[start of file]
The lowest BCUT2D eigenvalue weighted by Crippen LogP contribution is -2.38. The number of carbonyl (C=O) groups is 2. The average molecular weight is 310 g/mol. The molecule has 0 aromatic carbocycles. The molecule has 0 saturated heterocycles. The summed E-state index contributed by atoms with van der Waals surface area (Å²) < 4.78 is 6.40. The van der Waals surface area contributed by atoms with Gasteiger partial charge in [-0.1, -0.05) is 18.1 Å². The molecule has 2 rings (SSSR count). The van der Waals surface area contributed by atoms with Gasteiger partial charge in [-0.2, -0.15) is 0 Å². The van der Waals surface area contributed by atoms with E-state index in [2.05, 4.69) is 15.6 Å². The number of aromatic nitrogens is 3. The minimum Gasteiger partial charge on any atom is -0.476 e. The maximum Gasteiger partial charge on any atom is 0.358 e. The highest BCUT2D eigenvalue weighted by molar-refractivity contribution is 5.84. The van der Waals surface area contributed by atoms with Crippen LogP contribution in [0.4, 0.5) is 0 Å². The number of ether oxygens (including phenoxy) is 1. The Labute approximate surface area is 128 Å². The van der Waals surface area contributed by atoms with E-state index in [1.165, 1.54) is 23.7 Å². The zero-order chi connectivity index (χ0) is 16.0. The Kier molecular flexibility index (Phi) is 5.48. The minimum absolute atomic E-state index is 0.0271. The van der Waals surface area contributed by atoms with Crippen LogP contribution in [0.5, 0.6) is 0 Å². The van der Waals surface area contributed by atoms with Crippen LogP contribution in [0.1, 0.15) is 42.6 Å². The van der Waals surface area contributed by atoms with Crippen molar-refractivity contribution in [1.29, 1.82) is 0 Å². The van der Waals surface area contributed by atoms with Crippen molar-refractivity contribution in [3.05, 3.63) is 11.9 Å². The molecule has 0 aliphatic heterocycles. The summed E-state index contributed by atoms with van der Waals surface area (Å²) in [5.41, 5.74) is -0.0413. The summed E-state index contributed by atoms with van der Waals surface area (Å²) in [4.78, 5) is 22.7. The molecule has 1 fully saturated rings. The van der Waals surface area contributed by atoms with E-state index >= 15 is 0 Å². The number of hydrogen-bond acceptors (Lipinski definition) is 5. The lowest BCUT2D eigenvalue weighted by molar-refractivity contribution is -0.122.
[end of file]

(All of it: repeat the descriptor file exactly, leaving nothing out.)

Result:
The lowest BCUT2D eigenvalue weighted by Crippen LogP contribution is -2.38. The number of carbonyl (C=O) groups is 2. The average molecular weight is 310 g/mol. The molecule has 0 aromatic carbocycles. The molecule has 0 saturated heterocycles. The summed E-state index contributed by atoms with van der Waals surface area (Å²) < 4.78 is 6.40. The van der Waals surface area contributed by atoms with Gasteiger partial charge in [-0.1, -0.05) is 18.1 Å². The molecule has 2 rings (SSSR count). The van der Waals surface area contributed by atoms with Gasteiger partial charge in [-0.2, -0.15) is 0 Å². The van der Waals surface area contributed by atoms with E-state index in [2.05, 4.69) is 15.6 Å². The number of aromatic nitrogens is 3. The minimum Gasteiger partial charge on any atom is -0.476 e. The maximum Gasteiger partial charge on any atom is 0.358 e. The highest BCUT2D eigenvalue weighted by molar-refractivity contribution is 5.84. The van der Waals surface area contributed by atoms with Crippen LogP contribution in [0.4, 0.5) is 0 Å². The number of ether oxygens (including phenoxy) is 1. The Labute approximate surface area is 128 Å². The van der Waals surface area contributed by atoms with E-state index in [1.165, 1.54) is 23.7 Å². The zero-order chi connectivity index (χ0) is 16.0. The Kier molecular flexibility index (Phi) is 5.48. The minimum absolute atomic E-state index is 0.0271. The van der Waals surface area contributed by atoms with Crippen LogP contribution in [0.5, 0.6) is 0 Å². The van der Waals surface area contributed by atoms with Crippen LogP contribution in [0.1, 0.15) is 42.6 Å². The van der Waals surface area contributed by atoms with Crippen molar-refractivity contribution in [1.29, 1.82) is 0 Å². The van der Waals surface area contributed by atoms with Crippen molar-refractivity contribution in [3.05, 3.63) is 11.9 Å². The molecule has 0 aliphatic heterocycles. The summed E-state index contributed by atoms with van der Waals surface area (Å²) in [5.41, 5.74) is -0.0413. The summed E-state index contributed by atoms with van der Waals surface area (Å²) in [4.78, 5) is 22.7. The molecule has 1 fully saturated rings. The van der Waals surface area contributed by atoms with E-state index >= 15 is 0 Å². The number of hydrogen-bond acceptors (Lipinski definition) is 5. The lowest BCUT2D eigenvalue weighted by molar-refractivity contribution is -0.122.